All eyes were on the result of a public referendum instigated by the incoming Mexican President-elect Andres Obrador, or AMLO as he likes to be known, to decide whether or not the New Mexico City International Airport would continue to be built. It had all the makings of becoming a P3 project, which, one might argue, is what it should have been in the first place, but the referendum decision was to cancel it and instead he has opted to “improve” the existing Juarez Airport, “reactivate” Toluca Airport (which is in private ownership) and add two runways at the Santa Lúcia military base, to the north of the city.
Ironically, the announcement came on almost the same day as the official opening ceremony for the new Istanbul Airport.
Some, perhaps all, of these proposed actions are likely to need private sector assistance. After all, the public cost of the new airport (up to USD5 billion already spent will be written off) was one of the factors in the decision to scrap it, in favour of the social reforms that AMLO prefers.
The referendum itself was questionable for several reasons. Firstly, can the incoming President not govern without resorting to a referendum even before he has taken office? Was the subject not too technical for most people to understand anyway? Secondly, is the result valid when only 1.2% of registered voters bothered to turn out, which suggests that the issue is not at the top of most peoples’ concerns, rich or poor? However, as anyone familiar with the UK referendum on EU membership in Jun-2016 will know these are the questions typically posed, ad nauseam, by sore losers. A decision has been made; move on.
But move on to what? A great deal of work needs to be done to make the Juárez Airport, Latin America’s busiest, serviceable. It was “bursting at the seams” before the decision was made to build the new one and its further expansion had been ruled out as impractical on many occasions.
Then again, while traffic growth there has been slowing, airlines have been adding capacity (as they seem to find a way of doing at London Heathrow Airport, which is also “bursting at the seams”).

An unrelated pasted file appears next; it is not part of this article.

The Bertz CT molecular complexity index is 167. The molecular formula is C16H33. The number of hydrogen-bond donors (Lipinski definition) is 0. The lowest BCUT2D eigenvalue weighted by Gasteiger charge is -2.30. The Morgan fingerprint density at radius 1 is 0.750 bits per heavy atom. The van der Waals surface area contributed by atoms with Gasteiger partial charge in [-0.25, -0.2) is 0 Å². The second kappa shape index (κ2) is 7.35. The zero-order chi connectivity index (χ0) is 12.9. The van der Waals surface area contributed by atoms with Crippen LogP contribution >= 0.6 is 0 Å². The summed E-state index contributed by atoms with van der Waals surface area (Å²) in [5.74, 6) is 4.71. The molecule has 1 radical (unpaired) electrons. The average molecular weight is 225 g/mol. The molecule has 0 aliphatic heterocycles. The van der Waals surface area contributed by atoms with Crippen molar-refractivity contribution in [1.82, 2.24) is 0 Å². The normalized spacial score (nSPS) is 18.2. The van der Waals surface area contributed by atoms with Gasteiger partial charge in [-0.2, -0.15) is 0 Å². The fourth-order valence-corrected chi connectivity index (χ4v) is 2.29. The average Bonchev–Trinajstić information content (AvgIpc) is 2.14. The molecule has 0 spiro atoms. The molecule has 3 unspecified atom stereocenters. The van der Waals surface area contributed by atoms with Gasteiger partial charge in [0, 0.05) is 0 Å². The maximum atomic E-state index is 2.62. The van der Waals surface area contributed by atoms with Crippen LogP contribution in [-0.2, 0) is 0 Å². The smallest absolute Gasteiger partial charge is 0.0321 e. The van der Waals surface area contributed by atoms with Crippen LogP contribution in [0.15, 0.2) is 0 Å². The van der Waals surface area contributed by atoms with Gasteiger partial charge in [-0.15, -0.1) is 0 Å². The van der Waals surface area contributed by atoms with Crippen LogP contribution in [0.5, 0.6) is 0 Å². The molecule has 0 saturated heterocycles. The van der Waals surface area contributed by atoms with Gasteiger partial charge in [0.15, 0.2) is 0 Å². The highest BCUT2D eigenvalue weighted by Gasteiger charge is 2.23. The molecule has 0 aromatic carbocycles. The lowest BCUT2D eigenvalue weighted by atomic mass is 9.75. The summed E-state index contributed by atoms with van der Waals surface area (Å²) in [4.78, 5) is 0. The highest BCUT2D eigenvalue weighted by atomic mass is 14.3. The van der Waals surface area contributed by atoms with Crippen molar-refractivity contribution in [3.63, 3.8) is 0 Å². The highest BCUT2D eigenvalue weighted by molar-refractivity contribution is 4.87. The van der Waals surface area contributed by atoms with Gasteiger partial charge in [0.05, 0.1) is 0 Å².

The Santa Lúcia airbase is around 30 km (19 miles) north of Mexico City, not a great distance but further out than the new airport (near Texcoco, see map below) would have been.
Location of the Santa Lucía airbase
How will military operations overlap? There is the question of public transport accessibility there and of existing infrastructure. It would not merely be a case of adding runways and aprons, terminal and support infrastructure would be needed also. While some military airports have been successfully converted to commercial status (good examples are Frankfurt Hahn in Germany and Doncaster-Sheffield in the UK) by using some of the already-constructed infrastructure those are small airports handling from one to four million passengers per annum. Presumably this would be on a much larger scale.
If there is a potential winner out of this it is Toluca Airport, which is a rare example of a Mexican airport that is not wholly owned by the state but not privatised either to any of the three main groups, ASUR, OMA and GAP. The concession to operate it is held by an entity (AMAIT), consisting of the State (of Mexico) government, ASA the state airport authority and Aleatica, part of IFM Investors, which took over the 49% shareholding of OHL Mexico, a subsidiary of the Spanish group, in Aug-2018. Toluca Airport is about 65km (40 miles) to the southwest of Mexico City and while it is only 30 minutes from the main Santa Fe financial district it also has its own distinct local catchment area.
Right now, the airport hosts only two airlines, the hybrid Interjet, Mexico’s third largest, and the LCC VivaAerobús. The most recent traffic statistic for the airport (2016) shows it handled 771,000 passengers. That is down from over four million at its peak (2008), since when two of four terminals were closed. Nevertheless it is believed to be capable of handling up to six million ppa as it stands.
IFM’s involvement could be a propitious move. The expansion of Toluca was identified as a possible solution to Mexico City’s congestion problem by organisations such as IATA prior to the new airport decision and several consulting exercises took place. It has some problems, but it also has the longest runway in the country.